Last summer I was fortunate enough to spend the Forth of July in Montana with my extended family. It was the first time I was able to see so many members of my family in a single place since I was a child. It may have been the last time. Since that family reunion, my life has been moving forward at an accelerated rate. I drove across the country and settled down in Boston where I am pursuing my life long passion of writing. I work and attend graduate school full time. I’ve started a life with my amazing girlfriend and I have began working on my first novel. There are times in life when you move so far forward in such short periods that you effectively redefine yourself. This picture was taken only seven months ago, but it feels like eternity. I was waiting for fireworks to explode over Missoula, Montana with my family by my side. I haven’t stopped moving forward since that day.

Weekly Photo Challenge: Home



For as long as I can remember I have had an obsession with fascinating doors. Front doors are especially wonderful. They are the entrance into a wholly personal world. The world of an individual, a  family, a truly unique story.  The front door to a home is like the cover of a great book; in looking at it, you can’t help but wonder what is inside.  This is not my front door, but sometimes I wish it was. Sometimes I wish this was the beginning of my story, the front cover on my home.

Weekly Writing Challenge: Mind The Gap

I believe that the ebook revolution has the potential of throwing the world into a period of enlightenment. I hope for and foresee increased literacy rates, wide spread and cheap access to information, and the honorable application of knowledge. The world is shrinking and it is because of advancements in communications. Literature is, and always has been, the most sacred form of communication. The fact that a teacher in Minnesota can publish a book that can be printed in Canada, read online by a mother in Hong Kong, and then translated for a student in Buenos Aires in a matter of hours is a phenomenon. It is also a phenomenon that will become increasingly prevalent as technology continues to advance. These are the types of miraculous trends I hope to see more of in the future of book publishing, trends that are only just now beginning to appear on most people’s radar. Self-publishing will explode. Equal access to information will prevail. Education will become less restricted. International borders will blur. Life will be good.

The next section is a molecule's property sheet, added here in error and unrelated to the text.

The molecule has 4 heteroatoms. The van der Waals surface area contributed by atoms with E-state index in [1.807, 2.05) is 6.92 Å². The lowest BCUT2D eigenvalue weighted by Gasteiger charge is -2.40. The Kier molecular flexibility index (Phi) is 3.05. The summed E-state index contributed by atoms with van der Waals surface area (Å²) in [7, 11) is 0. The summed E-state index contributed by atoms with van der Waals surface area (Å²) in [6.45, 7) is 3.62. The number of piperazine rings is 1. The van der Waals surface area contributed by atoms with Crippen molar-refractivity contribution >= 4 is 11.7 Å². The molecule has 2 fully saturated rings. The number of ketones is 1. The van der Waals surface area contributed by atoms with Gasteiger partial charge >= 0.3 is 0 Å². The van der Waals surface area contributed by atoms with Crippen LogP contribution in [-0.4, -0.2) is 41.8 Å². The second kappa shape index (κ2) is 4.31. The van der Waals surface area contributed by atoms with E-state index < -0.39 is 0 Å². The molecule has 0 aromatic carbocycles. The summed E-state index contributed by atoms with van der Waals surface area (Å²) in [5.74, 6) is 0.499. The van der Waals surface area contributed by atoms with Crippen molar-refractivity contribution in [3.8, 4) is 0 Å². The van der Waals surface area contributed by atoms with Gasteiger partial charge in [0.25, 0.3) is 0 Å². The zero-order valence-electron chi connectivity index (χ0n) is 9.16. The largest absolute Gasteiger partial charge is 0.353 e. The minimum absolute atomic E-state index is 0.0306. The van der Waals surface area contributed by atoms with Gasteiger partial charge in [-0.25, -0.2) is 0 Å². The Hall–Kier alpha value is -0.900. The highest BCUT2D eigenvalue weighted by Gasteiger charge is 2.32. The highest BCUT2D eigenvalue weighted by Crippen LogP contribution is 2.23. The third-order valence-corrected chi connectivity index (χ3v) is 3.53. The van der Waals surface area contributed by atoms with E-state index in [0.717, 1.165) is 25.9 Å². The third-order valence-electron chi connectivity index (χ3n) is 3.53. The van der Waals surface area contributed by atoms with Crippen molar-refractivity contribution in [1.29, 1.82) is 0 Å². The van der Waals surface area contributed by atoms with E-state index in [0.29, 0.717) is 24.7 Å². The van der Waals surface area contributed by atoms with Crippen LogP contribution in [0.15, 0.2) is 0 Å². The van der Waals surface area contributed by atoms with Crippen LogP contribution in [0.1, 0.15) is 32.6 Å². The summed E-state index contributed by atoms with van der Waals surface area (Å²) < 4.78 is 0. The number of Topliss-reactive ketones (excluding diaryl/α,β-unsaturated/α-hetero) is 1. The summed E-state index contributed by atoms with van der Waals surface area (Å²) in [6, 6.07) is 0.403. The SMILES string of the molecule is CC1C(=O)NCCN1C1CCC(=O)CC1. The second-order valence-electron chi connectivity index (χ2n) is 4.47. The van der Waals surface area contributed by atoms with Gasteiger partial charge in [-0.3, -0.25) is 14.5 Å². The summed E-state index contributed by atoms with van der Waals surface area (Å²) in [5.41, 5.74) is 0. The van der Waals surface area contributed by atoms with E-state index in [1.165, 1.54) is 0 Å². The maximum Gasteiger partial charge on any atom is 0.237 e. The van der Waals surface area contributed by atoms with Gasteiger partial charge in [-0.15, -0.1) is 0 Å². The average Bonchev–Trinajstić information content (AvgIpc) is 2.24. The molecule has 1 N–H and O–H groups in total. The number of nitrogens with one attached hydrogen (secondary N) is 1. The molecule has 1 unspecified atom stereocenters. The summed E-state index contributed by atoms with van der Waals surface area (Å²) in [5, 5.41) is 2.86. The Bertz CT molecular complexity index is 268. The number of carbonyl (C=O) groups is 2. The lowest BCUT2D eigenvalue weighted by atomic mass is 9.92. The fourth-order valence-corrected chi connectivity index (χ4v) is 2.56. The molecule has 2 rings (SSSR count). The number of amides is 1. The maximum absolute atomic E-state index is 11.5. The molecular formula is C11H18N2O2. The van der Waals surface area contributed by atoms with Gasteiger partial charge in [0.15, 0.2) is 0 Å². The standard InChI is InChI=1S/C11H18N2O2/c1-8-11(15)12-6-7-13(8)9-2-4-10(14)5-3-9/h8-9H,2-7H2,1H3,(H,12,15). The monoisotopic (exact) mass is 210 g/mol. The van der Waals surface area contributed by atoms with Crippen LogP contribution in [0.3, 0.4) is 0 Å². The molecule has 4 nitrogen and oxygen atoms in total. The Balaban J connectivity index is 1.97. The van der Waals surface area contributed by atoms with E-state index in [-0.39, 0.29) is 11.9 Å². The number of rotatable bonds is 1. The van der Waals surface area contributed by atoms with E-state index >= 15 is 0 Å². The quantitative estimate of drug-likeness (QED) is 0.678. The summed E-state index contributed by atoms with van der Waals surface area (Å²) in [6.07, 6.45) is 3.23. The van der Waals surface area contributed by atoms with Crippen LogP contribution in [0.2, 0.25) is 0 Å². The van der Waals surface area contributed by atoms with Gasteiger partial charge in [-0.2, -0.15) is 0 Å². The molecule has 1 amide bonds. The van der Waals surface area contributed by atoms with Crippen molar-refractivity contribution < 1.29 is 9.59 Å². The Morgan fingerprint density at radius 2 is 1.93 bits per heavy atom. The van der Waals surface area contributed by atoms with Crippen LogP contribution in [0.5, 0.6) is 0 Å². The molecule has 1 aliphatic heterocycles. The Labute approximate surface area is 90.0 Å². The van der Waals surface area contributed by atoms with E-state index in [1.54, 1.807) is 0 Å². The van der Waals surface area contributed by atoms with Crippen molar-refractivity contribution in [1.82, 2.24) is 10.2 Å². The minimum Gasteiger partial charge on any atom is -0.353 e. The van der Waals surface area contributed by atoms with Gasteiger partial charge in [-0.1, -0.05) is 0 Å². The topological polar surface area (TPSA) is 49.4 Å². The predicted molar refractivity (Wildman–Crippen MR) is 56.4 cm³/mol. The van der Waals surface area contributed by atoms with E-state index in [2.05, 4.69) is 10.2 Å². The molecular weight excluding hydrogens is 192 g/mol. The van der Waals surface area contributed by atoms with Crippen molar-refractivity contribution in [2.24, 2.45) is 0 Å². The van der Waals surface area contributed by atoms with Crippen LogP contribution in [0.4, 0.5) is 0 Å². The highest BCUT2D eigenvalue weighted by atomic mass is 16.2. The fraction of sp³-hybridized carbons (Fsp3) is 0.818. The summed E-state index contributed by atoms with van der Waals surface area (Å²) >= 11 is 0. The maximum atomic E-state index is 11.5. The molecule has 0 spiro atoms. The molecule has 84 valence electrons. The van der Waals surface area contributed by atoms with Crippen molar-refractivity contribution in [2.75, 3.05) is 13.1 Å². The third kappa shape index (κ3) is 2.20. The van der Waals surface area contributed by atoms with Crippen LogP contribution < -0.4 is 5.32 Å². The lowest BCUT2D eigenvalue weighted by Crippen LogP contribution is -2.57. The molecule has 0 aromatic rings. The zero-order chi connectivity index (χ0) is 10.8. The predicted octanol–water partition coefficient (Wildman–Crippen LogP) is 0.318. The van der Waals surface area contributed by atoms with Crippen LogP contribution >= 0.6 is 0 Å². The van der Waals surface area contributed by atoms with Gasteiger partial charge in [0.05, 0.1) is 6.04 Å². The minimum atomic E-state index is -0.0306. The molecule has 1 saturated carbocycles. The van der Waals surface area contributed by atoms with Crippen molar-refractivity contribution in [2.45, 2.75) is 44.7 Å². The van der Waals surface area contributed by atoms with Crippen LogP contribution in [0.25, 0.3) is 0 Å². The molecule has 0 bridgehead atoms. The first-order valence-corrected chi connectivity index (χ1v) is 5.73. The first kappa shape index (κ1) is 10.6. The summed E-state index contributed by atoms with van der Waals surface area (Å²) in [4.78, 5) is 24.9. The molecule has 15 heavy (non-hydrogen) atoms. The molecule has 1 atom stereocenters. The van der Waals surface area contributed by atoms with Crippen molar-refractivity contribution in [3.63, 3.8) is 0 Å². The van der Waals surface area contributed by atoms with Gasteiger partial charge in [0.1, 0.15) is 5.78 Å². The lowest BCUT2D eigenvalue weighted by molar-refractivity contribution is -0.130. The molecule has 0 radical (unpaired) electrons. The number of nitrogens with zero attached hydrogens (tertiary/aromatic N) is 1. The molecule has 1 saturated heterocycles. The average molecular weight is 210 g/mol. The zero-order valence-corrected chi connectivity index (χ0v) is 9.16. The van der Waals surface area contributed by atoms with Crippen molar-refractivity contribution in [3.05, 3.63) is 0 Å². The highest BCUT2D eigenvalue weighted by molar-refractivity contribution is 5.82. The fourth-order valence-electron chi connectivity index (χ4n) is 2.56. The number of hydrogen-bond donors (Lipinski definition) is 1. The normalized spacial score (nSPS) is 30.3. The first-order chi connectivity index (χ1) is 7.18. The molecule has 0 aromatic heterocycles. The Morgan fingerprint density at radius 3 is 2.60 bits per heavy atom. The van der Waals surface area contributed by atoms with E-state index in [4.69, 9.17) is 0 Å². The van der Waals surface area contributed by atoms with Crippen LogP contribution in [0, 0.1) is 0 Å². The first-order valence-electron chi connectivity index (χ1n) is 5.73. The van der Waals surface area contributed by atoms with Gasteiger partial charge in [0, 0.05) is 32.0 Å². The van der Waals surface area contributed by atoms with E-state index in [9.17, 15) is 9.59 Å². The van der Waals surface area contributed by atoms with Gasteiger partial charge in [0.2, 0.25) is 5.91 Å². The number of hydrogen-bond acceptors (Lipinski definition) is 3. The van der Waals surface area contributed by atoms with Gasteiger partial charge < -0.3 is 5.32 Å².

Or, my optimism is completely rooted in my personal philosophies regarding the unhindered access to and honorable application of knowledge, and I’m actually blind to the truth. Perhaps, in reality, the book publishing industry is doomed to crumple under economic pressures and quietly place creativity in a warehouse in a desert somewhere. Maybe independent booksellers and used bookstores will fade entirely into the past. Book publishers will wither and congregate under the single title “Not Amazon,” and Amazon itself will morph into an evil empire complete with drones. Textbooks will be issued through government sanctioned computer mainframes. Advertisements and videos will be embedded into the classics. Digital rights management will put traceable leashes on all literature and books will cease to be possessions. Your ability to read will be dictated by a “Terms of Agreement” contract. Your library will be repossessed if you break the rules and life will suck.

Oh, wait… never mind. We will still have paper books and those are nice. We will be okay.

Weekly Photo Challenge: Unique


2012 Matthew Branch – From The Ashes

While working as a wild land firefighter I came across a bunch of small purple wildflowers high in the Sierra Nevada Mountains while on assignment. The forest around them was devastated. These flowers alone survived the heat of the fire because they were so small and close to the ground. I found them growing in small patches, completely surrounded by ash. In a totally burnt and barren landscape, they were truly unique.